Alloy-bodied A3/C competition car photo by DK Engineering.
All other shots:  wikimedia

Saturday, September 15, 2018

Tomorrow's Vintage Race Cars


At the recent historic race weekend at Laguna Seca, I got into a discussion about what age limits still applied to vintage racers.  Vintage race cars, that is…many of the drivers already looked kind of vintage, and most of the cars seemed culled from the late 1920s (fast enough to be scary on those narrow tires and mechanical brakes) up through the early 1970s.  Last year an article appeared in Road & Track noting the arrival of the Mazda Miata (the first version, 1.6 liters, 1990-93) in a category recognized by the Sportcar Vintage Racing Association.  R & T noted that the original Miata was about as old at that point (27 years) as the MGB, introduced in 1963, was when the Miata first appeared…


Acceptance of those early Miatas would seem to bring back the idea (more of a recurring dream, really) of racing on a budget. Curiousity piqued, I took a look at the SVRA categories updated in January of this year.  Cars produced through 1972 are generally approved, while production cars made after that time need specific approval.  Those specific approvals have already been granted for lots of cars made after '72, including the Ferrari Dino 308 GT4 and GTB, all Fiat 2000 spiders (1978-85), the early Toyota MR2, all Alfa Romeo 2000 spiders (made until 1993) and the Triumph TR7 and TR8.  Lotus 7s have long been approved, but the Caterham version started production in 1973, and I didn't see a separate listing for those.  They'd seem a natural fit, though



As would another car which grew out of the Lotus 7 design, the Caterham 21.  Made from 1994-99 with the same 1.8 liter Rover inline 4 that appeared a couple of years later in the first Lotus Elise, the lightweight 21 offers a bit more space than the 7, but the removable side windows hark back to early dual-purpose road car / weekend racers like the Lotus Elite.The first year will be eligible for US import under the 25 year limit next year, but all cars are right hand drive, and there were only just over 4 dozen built.

As we've already mentioned Lotus a couple times (hard to avoid when you're on this subject), it seems inevitable that the SVRA will eventually recognize that Rover-engined Series 1 Elise (1996-2001) pictured below, and the Toyota-engined Series 2 which was the first Elise sold by Lotus for road use in the USA.


Though the last Elise Series 2 shown below disappeared from the US market after 2011, the similar Series 3 is still in production, so that means a reasonable supply of parts.  That would also apply to the hardtop Exige version.



Another car with virtually the same potential as the Elise is the Opel Speedster and its right hand drive sister car, the Vauxhall VX220, offered by GM from 2001 through 2005. There's a good reason I suspect these cars might behave much like the Elise on a track: they have the same basic extruded-aluminum chassis as the Elise, and were all built at the Lotus plant in Hethel, UK. Two versions of the Opel Astra inline 4 were mounted amidships, both with aluminum blocks and 16 valves: a 2.2 liter version with 145 hp and a turbo 2 liter with 200 hp.  Even the base version had more power and torque than the Series 1 Elise, and GM sold over 7,000 of these cars, so there are parts.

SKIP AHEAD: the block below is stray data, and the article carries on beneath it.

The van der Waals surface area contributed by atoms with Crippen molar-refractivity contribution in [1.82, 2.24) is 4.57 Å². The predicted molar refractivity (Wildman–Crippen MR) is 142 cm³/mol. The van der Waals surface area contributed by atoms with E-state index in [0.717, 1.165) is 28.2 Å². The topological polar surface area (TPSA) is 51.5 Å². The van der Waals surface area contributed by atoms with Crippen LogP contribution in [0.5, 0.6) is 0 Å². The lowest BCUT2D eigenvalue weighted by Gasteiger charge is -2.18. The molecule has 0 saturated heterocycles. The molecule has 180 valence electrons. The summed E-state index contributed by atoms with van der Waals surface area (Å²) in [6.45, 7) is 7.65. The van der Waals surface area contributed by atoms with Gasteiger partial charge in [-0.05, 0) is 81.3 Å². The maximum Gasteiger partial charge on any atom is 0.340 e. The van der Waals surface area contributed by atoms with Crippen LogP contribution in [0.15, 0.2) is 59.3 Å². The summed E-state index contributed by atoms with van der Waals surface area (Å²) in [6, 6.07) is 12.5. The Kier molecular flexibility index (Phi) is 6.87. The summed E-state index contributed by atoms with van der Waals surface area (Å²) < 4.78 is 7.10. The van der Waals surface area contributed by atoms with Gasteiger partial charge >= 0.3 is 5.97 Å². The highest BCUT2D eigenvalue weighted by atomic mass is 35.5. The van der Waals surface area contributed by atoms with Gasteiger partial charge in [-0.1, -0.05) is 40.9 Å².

The Vauxhall version offered the same features with right hand drive.  Body panels are not interchangeable with the Elise, and GM claimed that there were many differences in chassis details as well, though the construction system and materials were the same.  An intrigiung little roadster that most Americans have never seen, let alone considered as a racer,  the Speedster / VX220 was replaced two years after stopping production with an Opel version of the Pontiac Solstice  / Saturn Sky twins, which was in turn followed by the GM collapse.



But not all born-talented weekend dual purpose road / race cars came from Lotus, and one of my favorites is the Renault Sport Spider, built at the Alpine plant like the storied A110 rally cars and the mid-engined Le Mans V8s of the late 1960s and early 1970s.  It was conceived to generate the same kind of interest that the Renault 5-based, mid-engined Turbo did in the early 1980s, and designed for a one-make racing series.  The engine was a 2 liter, 16 valve inline 4 with 148 hp, and the aluminum chassis with composite panels weighed about the same as the later Opel Speedster.  Though it was supposed to be a dual purpose car, when it appeared in 1996, the car was only offered with the "wind deflector" shown below. And of course, no top.  A helmet came with the car; somehow, this was very philosophical and French

In 1997 the Renault people shrugged and decided to offer a windshield with wipers, but still no top, never a top.  You were expected to go faster to keep the rain off your head. Perhaps this was to maintain conceptual purity…or possibly to avoid having to figure out where to put the top.  About 1,800 Sport Spiders had been built when production ended after 1999. I've seen a few in Europe, and they're even more intriguing up close than in pictures, having as much detail purity, perhaps, as philosophical purity.


Photo credits

Top photo:  windingroad.com
All others:  wikimedia


Thursday, September 13, 2018

Sand Castle Magic: Carmel's 58th Annual Competition

At the dawn on the 1960s, the Monterey Bay Chapter of the American Institute of Architects held a competition for designing and building sand castles on the beach in Carmel.  It was free and open to people of all ages.  It still is, and this year's event was the 58th annual session on the beach.   There's always a theme, and this year it was "Rooms in the Dunes."


To get started, contestants trudge down the one of several stairways leading from Scenic Avenue to the white sandy expanse between the iceplant-covered dunes and the endless lapping of the surf.  Contestants usually arrive early in the morning, and it was foggy and cool at 7:30, when many of them started their work. This year's contest was held on Saturday, September 8.  While the contest is always held at this general time of year and proceeds rain or shine, some allowances are made for predicted tides, and this year's date was selected to avoid washouts. Rules stipulate that only items found at the beach can be incorporated into the construction. Tools such as shovels and buckets can be brought from the outside world.  Items which can be easily found include twigs, shells, kelp, and rocks...